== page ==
BASE features a hierarchically organised analysis interface that allows data filtering, normalisation, transformation, and other analyses. Parameters and settings are automatically stored for each step in the analysis. The selection of analysis tools depends on array type and available plug-ins where a wide range of tools are pre-installed with BASE, and optional plug-ins can be downloaded from the BASE plug-in site . BASE capitalise from other software tools, such as MEV, by integrating them into the user interface. Such integration provide streamlined access to analysis modules in external tools. BASE even features a rudimentary manual transform creator that enables researchers to add analysis steps within the hierarchical overview of analysis performed independently of BASE. The transform creator enables storage of result files and parameter information for archival, tracking, and sharing purposes.
The analysis of genomics data is continuously evolving with new methods and techniques. To this end BASE provides extensions and plug-in programming interfaces (APIs) to enable straightforward additions of new analysis tools. The use of the APIs is well documented and there are numerous examples on how to create extensions. The MEV and ftp-server integration all utilise the extension mechanism, and the automatically generated overview plots available in the experimental analysis view are also extensions. The plug-in API is used for all data imports and exports, and most analysis tools, providing new developers a lot of example code to examine when they create BASE plug-ins.
File, annotation, and item upload can be done asynchronously as data are generated or information becomes available. To relieve researchers from the tedious task of entering data one by one a set of batch import were created; the information generated throughout the experimental work is uploaded to BASE in plain tab-separated files. These files are supplied to batch importer plug-ins that parse the files and create items and associations according to the information in the files. The same plug-ins can be used to batch update many items. Similarly, annotating items is done by creating tab-separated files with annotation information, uploading these to BASE, and loading the file content into the database using annotation importers. If needed, annotations are easily updated with the same mechanism.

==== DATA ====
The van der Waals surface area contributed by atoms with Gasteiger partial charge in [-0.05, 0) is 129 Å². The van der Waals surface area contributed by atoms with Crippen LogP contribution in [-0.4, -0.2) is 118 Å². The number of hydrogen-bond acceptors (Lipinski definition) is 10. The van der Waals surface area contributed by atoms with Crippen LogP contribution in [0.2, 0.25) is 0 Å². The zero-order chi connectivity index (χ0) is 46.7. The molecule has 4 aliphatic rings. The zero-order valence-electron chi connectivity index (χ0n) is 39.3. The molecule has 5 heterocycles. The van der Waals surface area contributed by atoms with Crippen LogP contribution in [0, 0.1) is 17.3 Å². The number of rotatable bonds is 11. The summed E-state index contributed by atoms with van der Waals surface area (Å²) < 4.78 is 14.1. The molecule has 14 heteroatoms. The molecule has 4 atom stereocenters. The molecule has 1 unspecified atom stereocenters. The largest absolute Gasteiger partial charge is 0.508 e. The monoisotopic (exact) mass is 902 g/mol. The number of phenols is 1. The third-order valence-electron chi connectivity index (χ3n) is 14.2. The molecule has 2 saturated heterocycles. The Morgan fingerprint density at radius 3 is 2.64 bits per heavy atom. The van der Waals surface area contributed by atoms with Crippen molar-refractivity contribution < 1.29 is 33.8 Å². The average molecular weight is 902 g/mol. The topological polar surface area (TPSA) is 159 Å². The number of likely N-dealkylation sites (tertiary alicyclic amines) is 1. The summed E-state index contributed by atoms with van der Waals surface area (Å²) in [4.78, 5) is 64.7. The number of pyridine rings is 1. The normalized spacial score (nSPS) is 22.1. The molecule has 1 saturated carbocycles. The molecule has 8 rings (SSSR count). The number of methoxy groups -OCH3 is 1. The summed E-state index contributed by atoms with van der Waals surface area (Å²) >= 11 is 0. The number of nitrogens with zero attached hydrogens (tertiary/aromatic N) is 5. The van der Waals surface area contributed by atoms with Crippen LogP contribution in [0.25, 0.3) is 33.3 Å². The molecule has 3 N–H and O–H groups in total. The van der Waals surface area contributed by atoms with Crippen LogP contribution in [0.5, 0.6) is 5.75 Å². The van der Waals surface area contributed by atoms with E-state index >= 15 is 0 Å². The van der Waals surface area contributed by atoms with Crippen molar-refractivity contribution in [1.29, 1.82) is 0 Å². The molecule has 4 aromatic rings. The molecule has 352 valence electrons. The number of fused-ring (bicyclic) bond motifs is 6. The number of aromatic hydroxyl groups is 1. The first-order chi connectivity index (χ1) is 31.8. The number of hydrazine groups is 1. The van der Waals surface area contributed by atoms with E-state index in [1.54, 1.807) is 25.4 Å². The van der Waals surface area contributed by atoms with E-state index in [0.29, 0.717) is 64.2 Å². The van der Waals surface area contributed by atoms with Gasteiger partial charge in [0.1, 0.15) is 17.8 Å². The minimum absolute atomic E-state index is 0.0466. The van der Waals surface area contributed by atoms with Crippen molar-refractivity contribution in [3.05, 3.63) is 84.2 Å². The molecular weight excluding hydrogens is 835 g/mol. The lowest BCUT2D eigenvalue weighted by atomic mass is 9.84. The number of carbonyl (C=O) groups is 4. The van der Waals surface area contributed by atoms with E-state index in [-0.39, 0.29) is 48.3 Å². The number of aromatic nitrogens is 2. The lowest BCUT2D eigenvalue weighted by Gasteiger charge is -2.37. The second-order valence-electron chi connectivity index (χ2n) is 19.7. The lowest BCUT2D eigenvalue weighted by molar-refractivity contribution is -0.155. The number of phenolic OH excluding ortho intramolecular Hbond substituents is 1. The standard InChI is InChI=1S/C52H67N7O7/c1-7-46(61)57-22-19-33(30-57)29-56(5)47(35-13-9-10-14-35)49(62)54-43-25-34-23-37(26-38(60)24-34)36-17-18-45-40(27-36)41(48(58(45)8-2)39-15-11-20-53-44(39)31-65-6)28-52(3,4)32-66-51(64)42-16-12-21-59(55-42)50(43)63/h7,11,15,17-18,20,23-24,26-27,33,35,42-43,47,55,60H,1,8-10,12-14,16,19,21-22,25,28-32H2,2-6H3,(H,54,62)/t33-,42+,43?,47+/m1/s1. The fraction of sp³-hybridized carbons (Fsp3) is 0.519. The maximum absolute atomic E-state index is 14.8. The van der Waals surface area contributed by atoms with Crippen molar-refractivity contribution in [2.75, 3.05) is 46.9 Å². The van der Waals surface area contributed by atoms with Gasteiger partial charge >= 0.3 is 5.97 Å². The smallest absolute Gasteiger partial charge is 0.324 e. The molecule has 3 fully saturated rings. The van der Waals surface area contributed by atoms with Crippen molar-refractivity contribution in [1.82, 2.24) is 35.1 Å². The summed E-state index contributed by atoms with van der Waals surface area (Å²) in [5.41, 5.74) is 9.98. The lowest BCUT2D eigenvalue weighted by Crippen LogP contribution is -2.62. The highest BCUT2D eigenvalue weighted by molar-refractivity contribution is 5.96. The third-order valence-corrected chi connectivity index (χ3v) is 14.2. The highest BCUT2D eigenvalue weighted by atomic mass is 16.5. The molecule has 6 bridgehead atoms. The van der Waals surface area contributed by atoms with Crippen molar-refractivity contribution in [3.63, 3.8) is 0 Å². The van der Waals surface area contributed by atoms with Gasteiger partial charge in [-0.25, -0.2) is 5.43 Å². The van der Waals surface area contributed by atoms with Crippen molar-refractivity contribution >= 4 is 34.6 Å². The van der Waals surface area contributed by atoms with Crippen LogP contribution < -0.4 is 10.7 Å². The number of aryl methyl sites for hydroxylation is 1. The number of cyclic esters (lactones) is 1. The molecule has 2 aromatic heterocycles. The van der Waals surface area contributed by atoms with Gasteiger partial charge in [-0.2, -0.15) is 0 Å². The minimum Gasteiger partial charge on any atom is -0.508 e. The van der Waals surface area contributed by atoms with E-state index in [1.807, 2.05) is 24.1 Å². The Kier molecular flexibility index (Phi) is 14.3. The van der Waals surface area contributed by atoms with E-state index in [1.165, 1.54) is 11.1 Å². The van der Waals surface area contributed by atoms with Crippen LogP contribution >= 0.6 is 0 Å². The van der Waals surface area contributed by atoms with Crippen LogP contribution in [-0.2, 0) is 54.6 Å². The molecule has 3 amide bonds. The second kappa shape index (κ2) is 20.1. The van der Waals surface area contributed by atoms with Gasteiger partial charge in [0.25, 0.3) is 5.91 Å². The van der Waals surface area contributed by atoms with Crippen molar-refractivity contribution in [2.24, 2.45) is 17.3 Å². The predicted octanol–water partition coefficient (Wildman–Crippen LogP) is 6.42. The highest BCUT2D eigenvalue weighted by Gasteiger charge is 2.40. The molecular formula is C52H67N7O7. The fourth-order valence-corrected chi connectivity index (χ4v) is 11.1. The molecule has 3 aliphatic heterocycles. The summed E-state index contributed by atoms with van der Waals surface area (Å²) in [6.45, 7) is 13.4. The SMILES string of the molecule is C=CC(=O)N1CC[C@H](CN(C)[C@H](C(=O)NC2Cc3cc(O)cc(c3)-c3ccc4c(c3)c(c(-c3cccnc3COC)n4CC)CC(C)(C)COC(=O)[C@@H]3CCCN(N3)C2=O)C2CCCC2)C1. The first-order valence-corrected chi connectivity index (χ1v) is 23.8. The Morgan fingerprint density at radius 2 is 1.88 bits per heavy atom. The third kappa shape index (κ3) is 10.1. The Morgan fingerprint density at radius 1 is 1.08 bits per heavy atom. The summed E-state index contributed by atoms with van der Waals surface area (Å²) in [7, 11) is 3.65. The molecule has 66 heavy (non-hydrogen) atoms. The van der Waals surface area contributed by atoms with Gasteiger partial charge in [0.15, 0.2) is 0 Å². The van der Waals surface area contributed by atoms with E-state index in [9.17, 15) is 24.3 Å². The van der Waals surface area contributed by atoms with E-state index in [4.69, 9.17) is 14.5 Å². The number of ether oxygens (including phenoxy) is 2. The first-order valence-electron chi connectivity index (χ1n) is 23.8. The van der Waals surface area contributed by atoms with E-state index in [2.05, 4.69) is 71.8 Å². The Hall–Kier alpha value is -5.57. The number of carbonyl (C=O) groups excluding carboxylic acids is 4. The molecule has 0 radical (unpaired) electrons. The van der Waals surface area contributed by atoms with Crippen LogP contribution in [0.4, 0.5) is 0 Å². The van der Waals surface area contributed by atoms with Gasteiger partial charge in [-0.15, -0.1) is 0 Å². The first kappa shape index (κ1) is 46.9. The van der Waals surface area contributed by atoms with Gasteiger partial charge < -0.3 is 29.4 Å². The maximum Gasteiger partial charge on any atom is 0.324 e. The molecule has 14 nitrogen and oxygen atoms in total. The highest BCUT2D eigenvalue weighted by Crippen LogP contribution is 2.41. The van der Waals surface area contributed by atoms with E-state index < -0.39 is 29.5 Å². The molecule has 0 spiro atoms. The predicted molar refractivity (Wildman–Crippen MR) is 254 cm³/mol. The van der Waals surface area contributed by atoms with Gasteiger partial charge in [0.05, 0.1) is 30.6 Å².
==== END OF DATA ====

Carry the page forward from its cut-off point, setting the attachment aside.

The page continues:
Files uploaded to BASE are stored in the directory structure within BASE and multiple files are easily transferred to BASE either packaged in compressed files with a single upload action, or by using an ftp client supporting transfer of file structures. Similarly, downloading multiple files is straightforward either using an ftp client or by a single click in the BASE web interface. Download of items is done through item listing views enabling users to filter and select what information should be downloaded.
There are many types of microarrays, techniques, and brands available for researchers; one- or two-channel hybridizations, spotted cDNA/oligo arrays, Affymetrix (GeneChip), Illumina (SNP, DASL, WGEX, microRNA), aCGH, SNP, tiling arrays, and many more. In addition expression data can be derived from sequencing data, i.e., RNASeq. Data is produced in different file formats that must be treated differently depending on type.
Many platforms and experimental setups are supported in downstream analysis but some microarray techniques cannot currently be analysed within BASE simply because lack of support in available plug-ins. The problem is resolved by creating new, or extending available, plug-ins that add analysis capabilities of platforms and techniques not readily supported in analysis. Extending analysis capabilities to new technologies is only a matter of local needs and resources. We add support for platforms in use at the Lund University microarray facility and make our tools freely available to the community.
For two channel array platforms it is straightforward to customise BASE for a specific array platform, the platform simply needs to be adapted to the (BASE) Generic platform. The adaptation is to create a raw data format definition and to configure raw data importers, or make use of already available raw data formats. However, it is not always possible to make an natural mapping of a platform to the Generic platform. Platforms such as Affymetrix and Illumina platforms cannot naturally be mapped on to the Generic two channel platform. For Affymetrix, BASE comes with a specific Affymetrix platform and Illumina can be supported by customising BASE (go to the Illumina package web site for more information on adding Illumina support to BASE).